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Neuroimage. 2019 Mar 20;194:42-54. doi: 10.1016/j.neuroimage.2019.03.019. [Epub ahead of print]

Dynamic mode decomposition of resting-state and task fMRI.

Author information

1
Department of Electrical and Computer Engineering, ASTAR-NUS Clinical Imaging Research Centre, Singapore Institute for Neurotechnology and Memory Networks Program, National University of Singapore, Singapore; Institute of Bioengineering, Center for Neuroprosthetics, Ecole Polytechnique Fédérale de Lausanne, Switzerland.
2
Department of Electrical and Computer Engineering, ASTAR-NUS Clinical Imaging Research Centre, Singapore Institute for Neurotechnology and Memory Networks Program, National University of Singapore, Singapore.
3
Institute of Bioengineering, Center for Neuroprosthetics, Ecole Polytechnique Fédérale de Lausanne, Switzerland; Department of Radiology and Medical Informatics, University of Geneva, Switzerland.
4
Department of Electrical and Computer Engineering, ASTAR-NUS Clinical Imaging Research Centre, Singapore Institute for Neurotechnology and Memory Networks Program, National University of Singapore, Singapore; Centre for Cognitive Neuroscience, Duke-NUS Medical School, Singapore.
5
Department of Electrical and Computer Engineering, ASTAR-NUS Clinical Imaging Research Centre, Singapore Institute for Neurotechnology and Memory Networks Program, National University of Singapore, Singapore; Institute of Bioengineering, Center for Neuroprosthetics, Ecole Polytechnique Fédérale de Lausanne, Switzerland; Department of Radiology and Medical Informatics, University of Geneva, Switzerland. Electronic address: Raphael.Liegeois@epfl.ch.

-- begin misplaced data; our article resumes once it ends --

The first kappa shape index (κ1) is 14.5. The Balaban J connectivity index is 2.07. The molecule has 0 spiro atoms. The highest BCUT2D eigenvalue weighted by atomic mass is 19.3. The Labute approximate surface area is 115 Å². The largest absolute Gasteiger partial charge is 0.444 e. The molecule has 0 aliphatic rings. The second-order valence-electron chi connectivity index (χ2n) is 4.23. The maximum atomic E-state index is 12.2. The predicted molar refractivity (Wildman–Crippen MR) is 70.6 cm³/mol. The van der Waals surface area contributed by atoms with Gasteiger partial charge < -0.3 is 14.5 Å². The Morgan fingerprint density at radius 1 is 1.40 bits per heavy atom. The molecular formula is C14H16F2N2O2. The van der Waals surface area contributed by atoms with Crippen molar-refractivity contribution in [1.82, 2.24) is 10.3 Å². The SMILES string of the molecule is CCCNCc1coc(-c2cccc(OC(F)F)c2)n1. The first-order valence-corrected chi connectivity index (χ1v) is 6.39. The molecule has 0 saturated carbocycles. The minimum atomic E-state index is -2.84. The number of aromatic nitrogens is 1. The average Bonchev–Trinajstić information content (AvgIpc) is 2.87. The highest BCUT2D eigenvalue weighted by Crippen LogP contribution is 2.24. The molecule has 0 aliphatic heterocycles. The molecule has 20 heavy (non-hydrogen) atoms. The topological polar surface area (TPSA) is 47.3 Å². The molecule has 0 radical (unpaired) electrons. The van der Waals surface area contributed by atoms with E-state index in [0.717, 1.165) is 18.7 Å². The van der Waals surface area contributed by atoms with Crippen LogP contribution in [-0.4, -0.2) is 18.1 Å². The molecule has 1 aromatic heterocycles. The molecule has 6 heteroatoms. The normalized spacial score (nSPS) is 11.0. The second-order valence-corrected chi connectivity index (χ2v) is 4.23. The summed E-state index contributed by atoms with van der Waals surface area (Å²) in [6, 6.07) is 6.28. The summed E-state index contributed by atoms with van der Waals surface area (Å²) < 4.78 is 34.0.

Abstract

Component analysis is a powerful tool to identify dominant patterns of interactions in multivariate datasets. In the context of fMRI data, methods such as principal component analysis or independent component analysis have been used to identify the brain networks shaping functional connectivity (FC). Importantly, these approaches are static in the sense that they ignore the temporal information contained in fMRI time series. Therefore, the corresponding components provide a static characterization of FC. Building upon recent findings suggesting that FC dynamics encode richer information about brain functional organization, we use a dynamic extension of component analysis to identify dynamic modes (DMs) of fMRI time series. We demonstrate the feasibility and relevance of this approach using resting-state and motor-task fMRI data of 730 healthy subjects of the Human Connectome Project (HCP). In resting-state, dominant DMs have strong resemblance with classical resting-state networks, with an additional temporal characterization of the networks in terms of oscillatory periods and damping times. In motor-task conditions, dominant DMs reveal interactions between several brain areas, including but not limited to the posterior parietal cortex and primary motor areas, that are not found with classical activation maps. Finally, we identify two canonical components linking the temporal properties of the resting-state DMs with 158 behavioral and demographic HCP measures. Altogether, these findings illustrate the benefits of the proposed dynamic component analysis framework, making it a promising tool to characterize the spatio-temporal organization of brain activity.

KEYWORDS:

Autoregressive models; Behavior; Component analysis; Dynamic functional connectivity; Dynamic modes; fMRI

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